Aldous Huxley

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Aldous Huxley

Aldous Leonard Huxley (26 July 1894 - 22 November 1963) was an English author and philosopher. He moved from the United Kingdom to the United States in the 1930s, where he spent the rest of his life. He is best known for his dystopian novel Brave New World (1932). Huxley authored various other novels, essays, poetry writings, short stories, travel writings, film stories and scrips, as well as editing the Oxford Poetry magazine.

Quotes

And it seems to me perfectly in the cards that there will be within the next generation or so a pharmacological method of making people love their servitude, and producing … a kind of painless concentration camp for entire societies, so that people will in fact have their liberties taken away from them but will rather enjoy it, because they will be distracted from any desire to rebel by propaganda, brainwashing, or brainwashing enhanced by pharmacological methods.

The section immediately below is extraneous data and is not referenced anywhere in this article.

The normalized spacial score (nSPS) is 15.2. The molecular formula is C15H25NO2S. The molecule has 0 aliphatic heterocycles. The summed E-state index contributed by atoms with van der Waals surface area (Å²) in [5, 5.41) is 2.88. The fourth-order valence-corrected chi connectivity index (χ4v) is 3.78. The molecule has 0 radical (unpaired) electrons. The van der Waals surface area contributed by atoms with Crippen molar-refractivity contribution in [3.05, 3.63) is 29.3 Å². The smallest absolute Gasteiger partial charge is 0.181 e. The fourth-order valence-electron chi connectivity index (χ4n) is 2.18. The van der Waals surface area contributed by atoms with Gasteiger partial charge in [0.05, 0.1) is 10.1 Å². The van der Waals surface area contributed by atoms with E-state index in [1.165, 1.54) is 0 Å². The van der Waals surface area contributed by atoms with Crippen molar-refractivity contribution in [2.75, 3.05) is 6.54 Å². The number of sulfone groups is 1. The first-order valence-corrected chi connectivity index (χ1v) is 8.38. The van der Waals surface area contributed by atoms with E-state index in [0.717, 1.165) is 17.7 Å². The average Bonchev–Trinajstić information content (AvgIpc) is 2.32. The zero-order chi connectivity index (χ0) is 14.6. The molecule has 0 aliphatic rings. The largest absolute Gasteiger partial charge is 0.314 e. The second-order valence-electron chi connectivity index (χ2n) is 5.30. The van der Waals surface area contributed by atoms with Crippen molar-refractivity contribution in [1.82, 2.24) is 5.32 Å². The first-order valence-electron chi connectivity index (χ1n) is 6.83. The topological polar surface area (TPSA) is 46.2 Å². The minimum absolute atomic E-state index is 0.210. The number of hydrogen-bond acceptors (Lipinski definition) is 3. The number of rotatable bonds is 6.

—Aldous Huxley, 1959.
In this second half of the twentieth century we do nothing systematic about our breeding; but in our random and unregulated way we are not only overpopulating our planet, we are also, it would seem, making sure that these greater numbers shall be of biologically poorer quality.
—Aldous Huxley, Brave New World
That all men are equal is a proposition which, at ordinary times, no sane individual has ever given his assent.
—Aldous Huxley

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